Just 12 days ago, the High Court of Justice heard a petition by Gisha, PHR-Israel and HaMoked: Center for the Defense of the Individual, demanding that the state amend a procedure from 2017 that sets longer than ever deadlines for responding to exit requests, including requests to seek medical treatment. This procedure, which the organizations call draconian, doubled and tripled the length of time the Israeli authorities could take to process permit requests. Now the authorities can take up to 70 working days to respond (positively or negatively) to requests to leave Gaza for higher education abroad, medical training or commerce in the West Bank; 50 working days to handle requests to visit a sick parent or child, and up to 23 working days (i.e., a month) to respond to a request to seek medical treatment, regardless of the date of the person’s medical appointment. The procedure thus allows security officials to ignore appointments for critical medical treatments or events taking place on specific dates, and to prevent visits to ill relatives.
But Justices Menahem Mazuz, Ofer Grosskopf and Alex Stein refused to hold a hearing on the injustice in principle caused by the long processing times the procedure allows, and demanded a petition dealing with specific cases. “For medical cases, up to 23 days is reasonable,” Stein said, while Mazuz added, “I find it difficult to see how one can be persuaded that 50 or 70 days [for handling a request] is illegal.”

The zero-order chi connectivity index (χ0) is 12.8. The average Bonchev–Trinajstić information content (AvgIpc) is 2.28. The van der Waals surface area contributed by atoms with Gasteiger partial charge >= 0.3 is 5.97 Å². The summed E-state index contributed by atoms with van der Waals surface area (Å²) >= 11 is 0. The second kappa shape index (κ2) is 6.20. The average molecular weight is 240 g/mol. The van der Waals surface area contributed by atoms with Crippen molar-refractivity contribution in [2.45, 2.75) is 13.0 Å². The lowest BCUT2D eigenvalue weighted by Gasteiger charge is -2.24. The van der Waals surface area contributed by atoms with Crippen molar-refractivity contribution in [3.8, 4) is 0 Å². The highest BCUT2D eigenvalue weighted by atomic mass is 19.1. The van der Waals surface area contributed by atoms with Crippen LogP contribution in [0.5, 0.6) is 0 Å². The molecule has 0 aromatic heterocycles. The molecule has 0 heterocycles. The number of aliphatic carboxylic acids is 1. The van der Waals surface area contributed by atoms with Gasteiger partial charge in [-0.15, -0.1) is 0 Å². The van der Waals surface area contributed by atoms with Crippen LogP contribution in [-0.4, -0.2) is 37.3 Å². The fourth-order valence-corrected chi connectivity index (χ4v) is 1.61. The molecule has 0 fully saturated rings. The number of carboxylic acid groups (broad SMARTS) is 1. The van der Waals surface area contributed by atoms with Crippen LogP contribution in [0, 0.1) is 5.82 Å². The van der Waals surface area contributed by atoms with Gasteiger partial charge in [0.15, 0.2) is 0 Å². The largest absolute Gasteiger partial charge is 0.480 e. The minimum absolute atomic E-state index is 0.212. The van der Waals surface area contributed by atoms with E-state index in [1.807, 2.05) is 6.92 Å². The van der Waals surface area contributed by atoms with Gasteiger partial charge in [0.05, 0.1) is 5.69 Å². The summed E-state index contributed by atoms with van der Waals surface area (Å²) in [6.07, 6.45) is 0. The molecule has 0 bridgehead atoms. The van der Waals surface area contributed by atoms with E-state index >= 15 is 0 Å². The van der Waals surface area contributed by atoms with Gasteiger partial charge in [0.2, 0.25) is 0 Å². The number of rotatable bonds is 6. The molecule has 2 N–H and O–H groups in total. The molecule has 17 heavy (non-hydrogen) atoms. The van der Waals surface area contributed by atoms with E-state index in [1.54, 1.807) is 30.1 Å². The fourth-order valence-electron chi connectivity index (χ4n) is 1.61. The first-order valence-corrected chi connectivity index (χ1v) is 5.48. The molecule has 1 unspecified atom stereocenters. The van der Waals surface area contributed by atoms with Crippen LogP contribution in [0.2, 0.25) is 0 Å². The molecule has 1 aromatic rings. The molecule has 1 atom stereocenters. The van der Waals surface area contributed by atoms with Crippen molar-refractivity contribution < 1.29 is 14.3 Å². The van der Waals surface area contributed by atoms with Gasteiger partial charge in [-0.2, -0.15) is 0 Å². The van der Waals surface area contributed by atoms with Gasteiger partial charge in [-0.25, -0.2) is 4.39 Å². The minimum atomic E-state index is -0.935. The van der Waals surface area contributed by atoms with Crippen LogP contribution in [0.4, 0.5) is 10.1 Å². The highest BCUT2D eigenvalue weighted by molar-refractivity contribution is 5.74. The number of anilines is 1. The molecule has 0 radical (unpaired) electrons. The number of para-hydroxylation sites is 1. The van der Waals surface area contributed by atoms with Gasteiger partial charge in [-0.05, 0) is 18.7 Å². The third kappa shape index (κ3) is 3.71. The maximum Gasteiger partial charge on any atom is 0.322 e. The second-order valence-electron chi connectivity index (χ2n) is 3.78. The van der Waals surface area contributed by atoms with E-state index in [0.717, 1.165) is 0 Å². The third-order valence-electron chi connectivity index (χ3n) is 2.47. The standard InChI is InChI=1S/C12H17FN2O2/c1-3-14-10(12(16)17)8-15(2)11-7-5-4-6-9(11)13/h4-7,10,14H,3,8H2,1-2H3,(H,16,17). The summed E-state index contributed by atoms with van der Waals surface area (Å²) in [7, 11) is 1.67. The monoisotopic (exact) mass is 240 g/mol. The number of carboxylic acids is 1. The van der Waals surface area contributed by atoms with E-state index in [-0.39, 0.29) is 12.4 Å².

Another petition is pending, filed by PHR-Israel and the Gaza human rights organization Al-Mezan, against the relatively new rule that forbids exit permits to people with relatives in the West Bank.
Due to the growing economic and psychological distress in Gaza, an increasing number of Gaza residents who managed to obtain a permit to visit the West Bank for a few days have simply remained there. They often find work there and send help to their families in Gaza. The security establishment and the political echelon regard them as “illegal aliens,” even though the Oslo Accords stipulate that the Gaza Strip and the West Bank are a single territorial unit.
Over the past two years, the defense establishment has made leaving Gaza for medical treatment conditional on the return to the Strip of relatives who remained in the West Bank. In other words, the defense establishment, which is concerned about the collapse of the Palestinian health system, is making it even more difficult for that health system by forcing it to treat patients with resources it doesn’t have, and forcing its doctors to watch their patients deteriorate because they cannot help them.
“For a long time we’ve been warning that the health services in Gaza are collapsing and it’s clear to all that Gaza could not withstand another war,” PHR-Israel says. “And yet, when we demand that patients be allowed to leave, we are in many cases told that the request is not approved because treatment is available in the hospitals there. Now the defense establishment is finally acknowledging reality.”